But when it comes to something the people of Cygnet are actually calling for, you can forget it! Cygnet’s Town Hall really needs a lift to its second floor Supper Room, which is much more often used for public functions than the grand hall downstairs. But, surprise, surprise, such a project is still well over the horizon. In fact, if council sticks to the stated schedule of its 10-year new-asset plan, the sun will have long set for many of the elderly and infirm who can’t easily access Supper Room events. Tentatively, a lift for the Cygnet Town Hall is slotted for financial year 2022-23. Long-time lift campaigner Marianne Bekkema is not impressed — and, in a humorously chiding way, she told the mayor so at the November 13 town forum. The mayor lamely responded that the new-asset program was “unanimously agreed by all councillors”.

Not just Cygnet gets a raw deal from the Futures Team-controlled council. For example, Franklin had a delightfully quaint historic building alongside its oval that had been since its 1940s beginnings the football clubrooms and scoreboard. One of its features was a fine, recently laid, dance floor. The building could have earned council thousands as a set for period-film making, or perhaps as a museum. Whichever use it might have been put to, it would always have been a quaint tourism drawcard. Despite a popular and growing petition to save the clubrooms, the mayor, his councillor backers and senior council management saw no intrinsic value in the building. So, back on February 26, 2009, council-contracted bulldozers (with police in attendance) turned up at dawn, and, amid clouds of asbestos-contaminated dust, the building was destroyed (see ‘Outrage at Franklin’ and ‘Death in the Morning’ By day’s end, the site had been levelled and gravelled. Today, nearly four years later, in that lovely building’s place stands a couple of wooden picnic tables. I understand Franklin Township Committee is now mulling over what to do with this barren space. Council, having indulged itself in a manic bout of cultural philistinism, obviously had no formal plan for the site.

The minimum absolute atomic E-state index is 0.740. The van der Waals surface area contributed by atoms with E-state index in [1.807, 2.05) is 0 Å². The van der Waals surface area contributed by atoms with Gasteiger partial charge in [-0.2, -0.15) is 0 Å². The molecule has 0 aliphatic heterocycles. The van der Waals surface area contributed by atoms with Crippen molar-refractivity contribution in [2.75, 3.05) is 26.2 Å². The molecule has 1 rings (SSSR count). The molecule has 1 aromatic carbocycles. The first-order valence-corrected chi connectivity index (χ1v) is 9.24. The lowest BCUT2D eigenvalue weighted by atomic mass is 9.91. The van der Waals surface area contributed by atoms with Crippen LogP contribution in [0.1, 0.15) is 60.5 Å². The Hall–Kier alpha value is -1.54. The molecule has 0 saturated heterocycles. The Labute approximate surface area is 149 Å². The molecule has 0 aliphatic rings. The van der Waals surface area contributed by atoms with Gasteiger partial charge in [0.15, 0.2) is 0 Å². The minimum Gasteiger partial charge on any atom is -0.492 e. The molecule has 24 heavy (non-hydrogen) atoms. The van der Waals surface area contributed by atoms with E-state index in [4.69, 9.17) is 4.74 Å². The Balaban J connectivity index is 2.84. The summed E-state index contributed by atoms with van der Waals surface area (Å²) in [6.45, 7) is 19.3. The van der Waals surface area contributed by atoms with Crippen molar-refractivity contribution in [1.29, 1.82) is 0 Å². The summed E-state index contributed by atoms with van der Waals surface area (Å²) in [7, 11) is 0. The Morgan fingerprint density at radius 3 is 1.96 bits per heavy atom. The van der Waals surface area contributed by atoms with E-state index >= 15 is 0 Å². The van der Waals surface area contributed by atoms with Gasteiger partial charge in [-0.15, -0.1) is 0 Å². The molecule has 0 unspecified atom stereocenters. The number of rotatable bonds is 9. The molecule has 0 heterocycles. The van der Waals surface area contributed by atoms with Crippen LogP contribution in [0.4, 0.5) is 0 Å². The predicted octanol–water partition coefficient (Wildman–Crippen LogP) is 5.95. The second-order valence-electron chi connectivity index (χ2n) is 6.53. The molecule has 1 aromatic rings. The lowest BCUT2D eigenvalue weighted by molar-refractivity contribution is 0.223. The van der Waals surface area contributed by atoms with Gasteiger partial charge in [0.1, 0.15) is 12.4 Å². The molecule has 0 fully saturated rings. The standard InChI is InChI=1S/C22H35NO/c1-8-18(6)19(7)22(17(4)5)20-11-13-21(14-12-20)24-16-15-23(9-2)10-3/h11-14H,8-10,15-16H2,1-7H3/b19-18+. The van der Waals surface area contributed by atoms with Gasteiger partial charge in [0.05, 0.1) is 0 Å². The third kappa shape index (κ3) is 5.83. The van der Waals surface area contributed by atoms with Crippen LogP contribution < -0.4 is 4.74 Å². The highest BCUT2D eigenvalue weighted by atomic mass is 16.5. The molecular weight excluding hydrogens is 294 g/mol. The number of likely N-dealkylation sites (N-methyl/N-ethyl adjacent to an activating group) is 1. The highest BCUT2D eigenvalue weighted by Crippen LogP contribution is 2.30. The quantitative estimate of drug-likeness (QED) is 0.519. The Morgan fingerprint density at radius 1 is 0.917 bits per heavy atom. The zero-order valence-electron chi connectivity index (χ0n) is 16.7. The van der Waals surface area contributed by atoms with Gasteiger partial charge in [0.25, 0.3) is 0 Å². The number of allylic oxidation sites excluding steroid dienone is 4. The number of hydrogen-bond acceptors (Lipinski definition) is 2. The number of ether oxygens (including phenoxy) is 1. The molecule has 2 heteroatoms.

Another episode of Huon Valley Council’s sad saga of wrongheaded thinking was played out last Monday (November 18) in the Huonville Council Chambers. At a grumpy monthly meeting, Mayor Armstrong and Deputy Mayor Mike Wilson were in hectoring mood. It may possibly have been something they had eaten — or perhaps it was because sidelined General Manager Glenn Doyle was not there to keep things nice.

Repeatedly, Armstrong demanded of Cr Liz Smith, “Do you have an engineering degree?” He was hassling her because she had had the temerity a few weeks earlier to offer up an alternative, more township-plan compatible, suggestion for the proposed Cygnet car park. Smith responded that although she did not have an engineering degree, she did have a planning degree. (The mayor seems unaware that planners plan and engineers execute planners’ plans.)